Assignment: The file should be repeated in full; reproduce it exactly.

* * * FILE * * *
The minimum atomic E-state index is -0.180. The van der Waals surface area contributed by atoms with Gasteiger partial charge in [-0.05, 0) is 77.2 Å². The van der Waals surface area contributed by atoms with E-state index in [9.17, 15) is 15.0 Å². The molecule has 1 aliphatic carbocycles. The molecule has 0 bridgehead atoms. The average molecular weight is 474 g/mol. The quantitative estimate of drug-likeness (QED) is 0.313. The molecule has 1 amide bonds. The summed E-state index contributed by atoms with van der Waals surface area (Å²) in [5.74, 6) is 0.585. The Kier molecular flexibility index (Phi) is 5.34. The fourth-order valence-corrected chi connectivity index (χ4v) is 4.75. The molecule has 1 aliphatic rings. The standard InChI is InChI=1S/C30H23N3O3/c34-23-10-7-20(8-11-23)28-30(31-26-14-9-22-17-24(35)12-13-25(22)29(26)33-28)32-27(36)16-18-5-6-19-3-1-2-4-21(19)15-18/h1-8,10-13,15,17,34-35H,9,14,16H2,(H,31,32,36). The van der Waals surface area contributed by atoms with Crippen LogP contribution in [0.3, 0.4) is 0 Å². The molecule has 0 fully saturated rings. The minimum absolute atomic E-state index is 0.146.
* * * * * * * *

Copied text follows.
The minimum atomic E-state index is -0.180. The van der Waals surface area contributed by atoms with Gasteiger partial charge in [-0.05, 0) is 77.2 Å². The van der Waals surface area contributed by atoms with E-state index in [9.17, 15) is 15.0 Å². The molecule has 1 aliphatic carbocycles. The molecule has 0 bridgehead atoms. The average molecular weight is 474 g/mol. The quantitative estimate of drug-likeness (QED) is 0.313. The molecule has 1 amide bonds. The summed E-state index contributed by atoms with van der Waals surface area (Å²) in [5.74, 6) is 0.585. The Kier molecular flexibility index (Phi) is 5.34. The fourth-order valence-corrected chi connectivity index (χ4v) is 4.75. The molecule has 1 aliphatic rings. The standard InChI is InChI=1S/C30H23N3O3/c34-23-10-7-20(8-11-23)28-30(31-26-14-9-22-17-24(35)12-13-25(22)29(26)33-28)32-27(36)16-18-5-6-19-3-1-2-4-21(19)15-18/h1-8,10-13,15,17,34-35H,9,14,16H2,(H,31,32,36). The van der Waals surface area contributed by atoms with Crippen LogP contribution in [0.3, 0.4) is 0 Å². The molecule has 0 fully saturated rings. The minimum absolute atomic E-state index is 0.146.